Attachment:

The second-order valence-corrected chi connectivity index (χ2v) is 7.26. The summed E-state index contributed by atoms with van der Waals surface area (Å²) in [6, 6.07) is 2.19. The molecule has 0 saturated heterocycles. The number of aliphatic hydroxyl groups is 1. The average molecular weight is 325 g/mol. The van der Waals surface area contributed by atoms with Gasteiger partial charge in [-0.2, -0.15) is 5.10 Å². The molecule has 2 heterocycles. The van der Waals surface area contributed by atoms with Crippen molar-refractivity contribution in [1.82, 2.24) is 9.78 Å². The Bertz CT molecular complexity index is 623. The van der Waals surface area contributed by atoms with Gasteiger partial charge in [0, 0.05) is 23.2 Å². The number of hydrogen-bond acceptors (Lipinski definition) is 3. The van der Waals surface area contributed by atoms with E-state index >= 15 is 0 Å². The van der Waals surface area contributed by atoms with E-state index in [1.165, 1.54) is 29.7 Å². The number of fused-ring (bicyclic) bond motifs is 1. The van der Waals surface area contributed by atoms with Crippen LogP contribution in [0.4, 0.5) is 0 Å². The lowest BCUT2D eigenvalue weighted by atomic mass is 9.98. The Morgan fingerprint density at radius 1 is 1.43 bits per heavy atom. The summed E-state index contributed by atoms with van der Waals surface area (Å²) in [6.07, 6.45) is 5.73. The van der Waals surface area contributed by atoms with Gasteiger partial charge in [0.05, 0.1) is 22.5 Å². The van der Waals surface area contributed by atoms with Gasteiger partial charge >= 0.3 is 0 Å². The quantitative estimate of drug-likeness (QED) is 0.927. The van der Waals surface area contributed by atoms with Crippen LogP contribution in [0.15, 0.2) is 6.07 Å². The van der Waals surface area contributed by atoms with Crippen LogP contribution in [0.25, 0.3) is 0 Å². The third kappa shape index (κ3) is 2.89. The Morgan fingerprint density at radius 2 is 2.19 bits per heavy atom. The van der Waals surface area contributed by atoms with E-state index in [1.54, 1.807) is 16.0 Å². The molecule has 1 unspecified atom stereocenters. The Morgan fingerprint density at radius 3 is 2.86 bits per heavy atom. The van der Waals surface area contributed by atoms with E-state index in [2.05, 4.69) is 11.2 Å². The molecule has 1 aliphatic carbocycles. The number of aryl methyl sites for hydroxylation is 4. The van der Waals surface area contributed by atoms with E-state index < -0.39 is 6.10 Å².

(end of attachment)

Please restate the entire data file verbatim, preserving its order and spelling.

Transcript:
The second-order valence-corrected chi connectivity index (χ2v) is 7.26. The summed E-state index contributed by atoms with van der Waals surface area (Å²) in [6, 6.07) is 2.19. The molecule has 0 saturated heterocycles. The number of aliphatic hydroxyl groups is 1. The average molecular weight is 325 g/mol. The van der Waals surface area contributed by atoms with Gasteiger partial charge in [-0.2, -0.15) is 5.10 Å². The molecule has 2 heterocycles. The van der Waals surface area contributed by atoms with Crippen molar-refractivity contribution in [1.82, 2.24) is 9.78 Å². The Bertz CT molecular complexity index is 623. The van der Waals surface area contributed by atoms with Gasteiger partial charge in [0, 0.05) is 23.2 Å². The number of hydrogen-bond acceptors (Lipinski definition) is 3. The van der Waals surface area contributed by atoms with E-state index >= 15 is 0 Å². The van der Waals surface area contributed by atoms with E-state index in [1.165, 1.54) is 29.7 Å². The number of fused-ring (bicyclic) bond motifs is 1. The van der Waals surface area contributed by atoms with Crippen LogP contribution in [0.4, 0.5) is 0 Å². The lowest BCUT2D eigenvalue weighted by atomic mass is 9.98. The Morgan fingerprint density at radius 1 is 1.43 bits per heavy atom. The summed E-state index contributed by atoms with van der Waals surface area (Å²) in [6.07, 6.45) is 5.73. The van der Waals surface area contributed by atoms with Gasteiger partial charge in [0.05, 0.1) is 22.5 Å². The van der Waals surface area contributed by atoms with Gasteiger partial charge >= 0.3 is 0 Å². The quantitative estimate of drug-likeness (QED) is 0.927. The van der Waals surface area contributed by atoms with Crippen LogP contribution in [0.15, 0.2) is 6.07 Å². The van der Waals surface area contributed by atoms with Crippen LogP contribution in [0.25, 0.3) is 0 Å². The third kappa shape index (κ3) is 2.89. The Morgan fingerprint density at radius 2 is 2.19 bits per heavy atom. The van der Waals surface area contributed by atoms with E-state index in [1.54, 1.807) is 16.0 Å². The molecule has 1 unspecified atom stereocenters. The Morgan fingerprint density at radius 3 is 2.86 bits per heavy atom. The van der Waals surface area contributed by atoms with E-state index in [2.05, 4.69) is 11.2 Å². The molecule has 1 aliphatic carbocycles. The number of aryl methyl sites for hydroxylation is 4. The van der Waals surface area contributed by atoms with E-state index < -0.39 is 6.10 Å².